This week I have the privilege of spending a week on the US/Mexico border representing United Methodist Women. My visit begins in El Paso, Texas, where I am attending a joint meeting of the Mexican Border Mission Network (MBMN) and the United Methodist Immigration Task Force. I am joined by my wonderful UMW colleagues, Cindy Johnson of Rio Grande Conference, a Deaconess and consultant to UMW National Office on our Immigrant & Civil Rights Initiative, and Ellen Lipsey representing New Mexico Conference UMW, and a member of our national Program Advisory Group. I’ll also be heading to Brownsville, TX with Cindy to learn more about the current situation there and church and community responses. I’ll do my best to share with you some of the highlights of this week, as a Northern girl comes to the border zone.
Cindy and I took a mid-day stroll around downtown El Paso. This city was a center of the garment industry in the 1980s. The North American Free Trade Agreement (NAFTA, 1994) opened trade between the US, Mexico and Canada, and the textile industry packed up and moved to the “maquiladora” zones in Mexico, leaving thousands jobless and decimating the El Paso industry. It’s been a long way back. Despite growth in industry, which has focused on expansion outside center city, much of the downtown felt rundown and somewhat abandoned.
Today El Paso, which is right on the Mexican border, relies on trucking from Mexico as a major source of employment and income (contributing to pollution as trucks idle at the border crossing). Call centers are another primary employer in the city—offering low-wage service sector jobs. Industries include agriculture, food production, electronic and medical equipment. Schools are a major employer, as is the military (Fort Bliss), and US government agencies including Homeland Security. Unemployment was 7.7% as of this summer. Many of the jobs lost to NAFTA have been replaced by low-wage service sector jobs.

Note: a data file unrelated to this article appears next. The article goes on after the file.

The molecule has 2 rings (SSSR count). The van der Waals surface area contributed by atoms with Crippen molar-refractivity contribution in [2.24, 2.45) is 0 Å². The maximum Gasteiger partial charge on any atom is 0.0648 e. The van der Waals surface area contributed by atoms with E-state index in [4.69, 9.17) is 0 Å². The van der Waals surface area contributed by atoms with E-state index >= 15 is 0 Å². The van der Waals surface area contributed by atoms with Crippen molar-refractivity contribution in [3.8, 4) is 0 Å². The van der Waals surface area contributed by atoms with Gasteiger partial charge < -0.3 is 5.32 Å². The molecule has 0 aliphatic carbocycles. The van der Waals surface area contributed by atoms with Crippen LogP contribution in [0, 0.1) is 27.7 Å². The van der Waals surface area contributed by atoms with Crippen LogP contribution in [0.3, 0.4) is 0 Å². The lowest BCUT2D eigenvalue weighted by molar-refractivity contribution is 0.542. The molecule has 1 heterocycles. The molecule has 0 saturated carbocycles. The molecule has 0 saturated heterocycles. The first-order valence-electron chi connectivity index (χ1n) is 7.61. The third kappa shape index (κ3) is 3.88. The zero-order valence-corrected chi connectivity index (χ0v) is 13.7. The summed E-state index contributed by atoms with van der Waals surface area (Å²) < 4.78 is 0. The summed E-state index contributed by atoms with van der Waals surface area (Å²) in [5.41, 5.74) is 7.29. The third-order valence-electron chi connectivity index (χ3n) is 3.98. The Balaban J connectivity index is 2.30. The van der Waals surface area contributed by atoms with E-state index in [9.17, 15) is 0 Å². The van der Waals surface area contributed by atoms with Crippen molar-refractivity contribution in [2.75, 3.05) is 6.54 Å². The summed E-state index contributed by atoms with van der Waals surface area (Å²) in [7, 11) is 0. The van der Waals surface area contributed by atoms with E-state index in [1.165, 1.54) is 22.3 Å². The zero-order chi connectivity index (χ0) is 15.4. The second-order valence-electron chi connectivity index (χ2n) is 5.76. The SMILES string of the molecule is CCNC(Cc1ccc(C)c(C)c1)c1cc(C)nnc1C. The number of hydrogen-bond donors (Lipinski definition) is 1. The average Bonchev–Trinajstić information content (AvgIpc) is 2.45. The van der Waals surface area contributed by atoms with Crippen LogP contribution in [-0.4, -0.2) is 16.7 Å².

Contrast this struggling downtown to a huge El Paso County Detention Facility that we encountered in the center of town, just across from a beautiful historic church. We took a walk around the facility to honor the “Jericho Walk” that members of the New Sanctuary Movement do each week at the ICE headquarters in New York City (sometimes joined by our Deaconess candidates and myself on one occasion). Dressed in white they sound the shofar and silently walk around the walls seven times, as Joshua led his people to do. Their call is for the walls of ICE detention to come tumbling down.
We walked around the massive facility (though not seven times!) and as we rounded the corner we saw about twenty Latino men and women detainees dressed in blue overalls, guided by two white guards. They were hand-cuffed to each other, marching two by two, evoking images of a prison chain gang. It was really inhuman! It hit me in the gut—so dehumanizing! (See my facebook page for photos –Carol Barton UMW). It was my first introduction to border enforcement. We smiled at them, gave them signs of encouragement, and got smiles in return. Handcuffed, the whole group was jammed into the back of a white, unmarked van, and whisked off.
As we crossed the street we saw a policeman on bicycle stopping a young Latina woman’s car. She had to get out, show papers, and he searched her trunk. I went through two Border Patrol check points in New Mexico this past weekend. I was asked if I’m a US citizen, said yes, and was waived on. No request for proof. If I were Brown this would not be the case—what else can this be but routine racial profiling?
So, before our meetings had even begun we got a glimpse of the harassment of Brown folks and incarceration of immigrants here on the border…